Chris Farina/Top Rank
Saturday night's fight between Brandon Rios and Mike Alvarado on HBO promises to be a toe-to-toe war, and could be the Fight of the Year.
Some fights are very easy to preview. You give some background, you talk about the matchup, potential stylistic troubles, try to read between the lines of recent performances, and you figure out whether this will be good to watch or potentially forgettable, or even worse, a true turd in your Saturday night punch bowl.
Some fights are hard to preview because there's just not a lot to say about them. Most likely the fight isn't that big of a deal, but it's important enough that it should be talked about. Some matchups just don't lend themselves well to a lengthy discussion.
Saturday night's fight between Brandon Rios and Mike Alvarado is somewhere in between.
A Very Brief Summary: Rios vs Alvarado
These two junior welterweights are going to beat the shit out of each other in an attempt to further their careers and entertain you at the same time. You do not want to miss this fight.
You could very easily leave it at that. Rios vs Alvarado does not need hype. From the moment it was signed, it has been a fight that boxing fans have greatly anticipated, somewhat making up for the canceled fight earlier this year between Rios and Yuriorkis Gamboa.
That matchup was about contrasts, about size differences, as true a "Thunder vs Lightning" matchup as you could have made in the sport at the time. When Gamboa bailed, it was a bummer, but overall, are we much worse off? Rios instead wound up fighting Richard Abril on April 14, and was so weight-drained that he couldn't do anything with the "other" Cuban, a tricky technician, yes, but someone far from being considered an elite fighter going in. Rios' win was a robbery that night, but there are built-in excuses, and Rios has gone on record saying he didn't want to fight at 135 pounds again, but that he was pressured into it.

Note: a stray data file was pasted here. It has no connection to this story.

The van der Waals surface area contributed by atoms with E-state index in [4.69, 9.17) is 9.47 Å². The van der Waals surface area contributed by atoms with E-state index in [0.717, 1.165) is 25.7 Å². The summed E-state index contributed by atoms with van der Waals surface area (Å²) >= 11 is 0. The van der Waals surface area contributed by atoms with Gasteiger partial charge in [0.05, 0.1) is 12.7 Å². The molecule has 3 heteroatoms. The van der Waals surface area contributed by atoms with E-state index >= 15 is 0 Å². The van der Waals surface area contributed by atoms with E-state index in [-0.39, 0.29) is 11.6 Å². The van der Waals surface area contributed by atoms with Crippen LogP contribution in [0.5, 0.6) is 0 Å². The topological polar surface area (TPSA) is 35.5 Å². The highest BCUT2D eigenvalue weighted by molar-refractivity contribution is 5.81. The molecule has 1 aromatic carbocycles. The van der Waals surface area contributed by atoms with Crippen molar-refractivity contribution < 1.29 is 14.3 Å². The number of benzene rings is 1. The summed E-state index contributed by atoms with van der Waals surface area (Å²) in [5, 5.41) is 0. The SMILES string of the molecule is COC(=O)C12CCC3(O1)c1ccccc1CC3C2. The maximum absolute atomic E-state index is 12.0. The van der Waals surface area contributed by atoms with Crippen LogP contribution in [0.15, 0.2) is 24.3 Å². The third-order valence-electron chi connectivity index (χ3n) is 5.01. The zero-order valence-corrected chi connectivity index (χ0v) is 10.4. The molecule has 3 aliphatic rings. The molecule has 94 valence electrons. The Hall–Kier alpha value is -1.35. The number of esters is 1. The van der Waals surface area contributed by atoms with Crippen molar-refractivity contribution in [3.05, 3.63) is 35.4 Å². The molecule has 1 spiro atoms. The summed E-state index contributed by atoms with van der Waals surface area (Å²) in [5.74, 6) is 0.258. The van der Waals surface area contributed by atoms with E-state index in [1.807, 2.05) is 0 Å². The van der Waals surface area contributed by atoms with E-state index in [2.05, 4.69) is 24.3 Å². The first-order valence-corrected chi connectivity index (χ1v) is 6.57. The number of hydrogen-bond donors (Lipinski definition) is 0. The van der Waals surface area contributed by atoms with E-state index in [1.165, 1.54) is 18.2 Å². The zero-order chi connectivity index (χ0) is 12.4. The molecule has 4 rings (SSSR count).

For Gamboa, that was one thing. I never understood staying for Abril, but that's just me.
Two straight fights, Rios has missed weight. It was very clear when he came to the scales last December looking like Skeletor with a flu bug that he was done at 135 pounds. Rios did not just fail to make weight for these fights, he tried very hard and still failed. Whatever you blame it on -- bad diet, bad discipline, just plain growing out of the division, which happens -- he did himself no favors. He struggled a bit through a shoulder-to-shoulder brawl with John Murray, ultimately winning by stoppage, and then looked like he was waist deep in a pool trying to move around against Abril, who didn't simply stand still.
The other question about Rios now is whether or not he will always badly struggle with guys who can move, like Abril could, and whether being in better condition can hide the fact that he is, with all due respect, a fairly one-dimensional fighter.
We'd seen Rios (30-0-1, 22 KO) have problems with guys who can box before. Miguel Acosta was ahead of Rios for most of their fight before Brandon caught up with him and hammered him down. After that, Rios was matched well -- he faced fellow brawlers Antillon and Murray, good pressure fighters, tough sons of bitches who can bang and hang in there, but were outmuscled and outfought by Rios, who is one of the sport's best inside fighters, and one of its grittiest, too.
When Rios was in shape, he could catch up with Acosta. When he was not, he couldn't find Abril. Against Abril, he never had any sustained success, and I personally felt that he had quite clearly lost. It wasn't a pretty fight, it wasn't even that Abril was so great, it was just that Abril won that fight only to be told he had not. Rios didn't win that night, no matter what the records say.